A variety of colours are available. One millimetre of rain on one square metre of your roof, equals one litre of water.
When you first turn on your hot water tap, it takes a while for the hot water to reach your tap – after all, it has to run all the way from your geyser. Litres of water go to waste this way. Now there is a clever device which collects this cold water – called ‘redwater’ – and prevents it from going down the drain.
The water can be diverted to a rainwater tank, storage tank, garden or pond. It doesn’t require electricity to run; can be used with any hot water system; is compact and simple to use. You could save approximately 16,000 litres of water a year using this device. Read more here.
Superhead Rainwater Tank Filter
Capturing our precious rain water is an essential habit which we should all be getting into. In countries like Australia the government supplies them for free. Maybe one day we’ll see that happening here? But sometimes unwanted pollutants, such as, insects and leaves from your gutter can wash into your rainwater tank.
The superhead filter combines an adjustable first-flush diverter and rainhead that automatically filters and discards polluted rainwater to keep your tank clean. It helps to prevent damage and algae growth in your tank.
Oxygenics water saving shower head
Most of our homes come with regular shower heads. That means each time you shower you may be using flushing up to 15-25 litres of this precious resourced down the drain each time you shower! There are many water saving shower heads on the market, but the king of the castle seems to be the one that oxygenates and pressurises the water so that 8 litres per minute feels like 18 litres a minute.
With the Oxygenics shower head you save money on your water and energy bill whilst still enjoying a great shower experience. So no compromise on performance, as is sometimes the case with such devices. There are various models you can choose from, including a 5 star model, which comes with a lifetime guarantee from clogging and corrosion.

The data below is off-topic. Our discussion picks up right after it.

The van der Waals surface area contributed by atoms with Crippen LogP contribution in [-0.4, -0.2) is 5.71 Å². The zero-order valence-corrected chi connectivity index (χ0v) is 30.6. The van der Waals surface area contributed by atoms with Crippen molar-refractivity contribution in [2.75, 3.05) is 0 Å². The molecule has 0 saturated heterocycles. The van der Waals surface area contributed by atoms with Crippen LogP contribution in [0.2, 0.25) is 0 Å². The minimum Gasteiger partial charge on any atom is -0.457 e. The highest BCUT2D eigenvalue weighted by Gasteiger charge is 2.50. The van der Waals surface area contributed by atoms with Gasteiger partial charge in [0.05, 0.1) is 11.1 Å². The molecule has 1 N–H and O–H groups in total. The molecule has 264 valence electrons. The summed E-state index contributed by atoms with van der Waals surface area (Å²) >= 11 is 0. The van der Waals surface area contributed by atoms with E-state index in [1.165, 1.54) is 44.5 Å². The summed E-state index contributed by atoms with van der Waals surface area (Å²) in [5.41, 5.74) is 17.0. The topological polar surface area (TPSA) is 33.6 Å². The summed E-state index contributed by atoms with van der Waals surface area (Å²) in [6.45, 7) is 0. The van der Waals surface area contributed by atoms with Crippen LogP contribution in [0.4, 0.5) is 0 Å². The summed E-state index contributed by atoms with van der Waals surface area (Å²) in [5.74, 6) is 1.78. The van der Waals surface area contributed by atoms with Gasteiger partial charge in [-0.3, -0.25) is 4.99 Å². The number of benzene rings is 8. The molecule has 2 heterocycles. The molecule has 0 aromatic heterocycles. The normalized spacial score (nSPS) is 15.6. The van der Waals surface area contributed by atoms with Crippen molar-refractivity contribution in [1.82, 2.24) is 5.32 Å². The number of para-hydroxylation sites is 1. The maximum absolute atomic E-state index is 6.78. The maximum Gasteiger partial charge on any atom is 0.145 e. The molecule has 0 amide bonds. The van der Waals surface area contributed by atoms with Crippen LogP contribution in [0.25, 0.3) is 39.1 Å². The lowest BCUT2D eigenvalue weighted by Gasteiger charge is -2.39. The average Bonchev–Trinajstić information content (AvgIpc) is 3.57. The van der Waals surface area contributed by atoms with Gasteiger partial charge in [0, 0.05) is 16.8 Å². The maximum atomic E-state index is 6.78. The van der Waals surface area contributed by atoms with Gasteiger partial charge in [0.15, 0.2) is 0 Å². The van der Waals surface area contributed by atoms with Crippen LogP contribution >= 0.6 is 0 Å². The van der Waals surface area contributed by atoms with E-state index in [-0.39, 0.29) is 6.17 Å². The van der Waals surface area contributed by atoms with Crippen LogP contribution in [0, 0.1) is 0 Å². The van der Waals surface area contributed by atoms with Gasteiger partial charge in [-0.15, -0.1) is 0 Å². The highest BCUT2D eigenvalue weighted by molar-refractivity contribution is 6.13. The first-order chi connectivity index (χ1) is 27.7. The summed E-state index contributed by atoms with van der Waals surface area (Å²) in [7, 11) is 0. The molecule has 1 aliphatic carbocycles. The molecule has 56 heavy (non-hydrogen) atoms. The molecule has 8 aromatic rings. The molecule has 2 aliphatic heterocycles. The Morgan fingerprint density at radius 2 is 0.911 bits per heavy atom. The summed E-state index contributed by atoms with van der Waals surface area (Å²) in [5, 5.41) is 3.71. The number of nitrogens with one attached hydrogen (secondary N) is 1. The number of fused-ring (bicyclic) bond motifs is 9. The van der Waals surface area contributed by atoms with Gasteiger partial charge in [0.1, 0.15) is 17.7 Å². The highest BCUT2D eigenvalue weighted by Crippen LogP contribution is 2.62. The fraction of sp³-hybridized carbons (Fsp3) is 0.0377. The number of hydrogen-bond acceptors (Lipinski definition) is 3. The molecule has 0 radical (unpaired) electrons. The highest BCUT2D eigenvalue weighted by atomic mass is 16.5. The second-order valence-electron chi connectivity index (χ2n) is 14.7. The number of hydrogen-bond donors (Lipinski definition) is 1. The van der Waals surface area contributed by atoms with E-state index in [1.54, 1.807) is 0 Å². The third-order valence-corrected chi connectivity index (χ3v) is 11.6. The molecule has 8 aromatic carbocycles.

Water wise gardening is all important
Indigenous plants prevent thirsty alien species from drinking all the water and spend less time watering the garden. Also make your own compost from your organic kitchen and garden waste. By composting your soil you add texture, which conserves water and of course adds nutrients. Irrigation should be done by means of a drip system and never mid-day. Explore organic or permaculture gardening systems.
Eco cleaning products
Reduce the number of chemicals going down your plug hole and help keep the waterways clean. Cleaning products are harmful to freshwater habitats. Be sure to use only earth-friendly cleaning products.
More things you can do:
10 simple ways you can make a difference in your day to day routine:
- Cover your flower beds in mulch. Reduce the loss of moisture from the soil, retaining healthy plants all year round.
- When trying to find the right water temperature in your shower, instead of turning the cold water on to cool it down (thus making the water flow go up), try turning the hot water down.
- Use a watering can instead of a hosepipe to water your plants – better still, install a rainwater butt to collect water for your plants. If you have sprinklers in the garden make sure that they are not broken and are directed correctly.
- Plant organic. Avoid using fertilizer as this increases the need for water and pollutes local water supplies. Use organic waste to create nutrient-rich compost for your plants instead.
- Cover your swimming pool when not in use to minimize water evaporation during the day (you can lose around 2-5% of pool water during the week).
- Repair dripping taps by replacing the washer. If a tap is dripping at a rate of 1 drop per second, you could be wasting up to 10,220 litres per year.
- Insulate your water pipes. You’ll get hot water faster, avoid wasting water while it is heating, and save electricity.
- Plant indigenous. These plants do not need to be watered as often as non-native plants and they will usually survive long dry periods. Consider removing your lawn – most grass is non-native, use CO2 to mow and require a lot of water.
- Make sure your dishwasher and washing machine are FULL before running it.
- To check for toilet tank leaks, add food colouring to the tank. If the toilet leaks, the toilet bowl will have changed colour within 30 minutes.
For an extensive list of tips to protect our water supply the Department of Water Affairs has provided additional tips.
Remember to report the misuse of our water and other faults to the nearest municipal offices or call the Department’s toll free number at 0800 200 200.